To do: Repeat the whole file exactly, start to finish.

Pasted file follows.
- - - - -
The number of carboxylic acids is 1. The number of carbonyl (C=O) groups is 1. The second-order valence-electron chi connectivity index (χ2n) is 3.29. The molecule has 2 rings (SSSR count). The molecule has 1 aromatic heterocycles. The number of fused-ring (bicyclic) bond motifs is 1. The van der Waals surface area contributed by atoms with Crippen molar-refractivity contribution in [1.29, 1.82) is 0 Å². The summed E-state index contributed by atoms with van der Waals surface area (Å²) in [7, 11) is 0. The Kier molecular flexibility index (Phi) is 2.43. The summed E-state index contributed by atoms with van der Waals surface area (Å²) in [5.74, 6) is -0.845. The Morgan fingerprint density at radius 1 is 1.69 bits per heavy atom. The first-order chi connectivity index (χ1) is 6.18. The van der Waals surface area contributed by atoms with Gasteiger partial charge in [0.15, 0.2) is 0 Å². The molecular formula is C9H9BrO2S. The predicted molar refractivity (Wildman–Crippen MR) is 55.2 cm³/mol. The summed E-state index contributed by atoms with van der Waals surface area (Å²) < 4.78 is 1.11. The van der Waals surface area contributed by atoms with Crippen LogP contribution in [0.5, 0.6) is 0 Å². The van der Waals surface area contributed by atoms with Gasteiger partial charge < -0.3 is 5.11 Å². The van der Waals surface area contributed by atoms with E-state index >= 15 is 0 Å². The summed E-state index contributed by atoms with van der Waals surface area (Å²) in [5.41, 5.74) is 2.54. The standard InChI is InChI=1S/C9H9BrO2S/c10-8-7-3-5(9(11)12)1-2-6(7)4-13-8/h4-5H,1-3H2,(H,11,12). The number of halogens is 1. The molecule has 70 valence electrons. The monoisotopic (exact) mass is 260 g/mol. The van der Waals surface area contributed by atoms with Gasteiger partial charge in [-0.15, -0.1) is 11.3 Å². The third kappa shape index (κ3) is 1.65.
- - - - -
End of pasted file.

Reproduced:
The number of carboxylic acids is 1. The number of carbonyl (C=O) groups is 1. The second-order valence-electron chi connectivity index (χ2n) is 3.29. The molecule has 2 rings (SSSR count). The molecule has 1 aromatic heterocycles. The number of fused-ring (bicyclic) bond motifs is 1. The van der Waals surface area contributed by atoms with Crippen molar-refractivity contribution in [1.29, 1.82) is 0 Å². The summed E-state index contributed by atoms with van der Waals surface area (Å²) in [7, 11) is 0. The Kier molecular flexibility index (Phi) is 2.43. The summed E-state index contributed by atoms with van der Waals surface area (Å²) in [5.74, 6) is -0.845. The Morgan fingerprint density at radius 1 is 1.69 bits per heavy atom. The first-order chi connectivity index (χ1) is 6.18. The van der Waals surface area contributed by atoms with Gasteiger partial charge in [0.15, 0.2) is 0 Å². The molecular formula is C9H9BrO2S. The predicted molar refractivity (Wildman–Crippen MR) is 55.2 cm³/mol. The summed E-state index contributed by atoms with van der Waals surface area (Å²) < 4.78 is 1.11. The van der Waals surface area contributed by atoms with Crippen LogP contribution in [0.5, 0.6) is 0 Å². The van der Waals surface area contributed by atoms with Gasteiger partial charge < -0.3 is 5.11 Å². The van der Waals surface area contributed by atoms with E-state index >= 15 is 0 Å². The summed E-state index contributed by atoms with van der Waals surface area (Å²) in [5.41, 5.74) is 2.54. The standard InChI is InChI=1S/C9H9BrO2S/c10-8-7-3-5(9(11)12)1-2-6(7)4-13-8/h4-5H,1-3H2,(H,11,12). The number of halogens is 1. The molecule has 70 valence electrons. The monoisotopic (exact) mass is 260 g/mol. The van der Waals surface area contributed by atoms with Gasteiger partial charge in [-0.15, -0.1) is 11.3 Å². The third kappa shape index (κ3) is 1.65.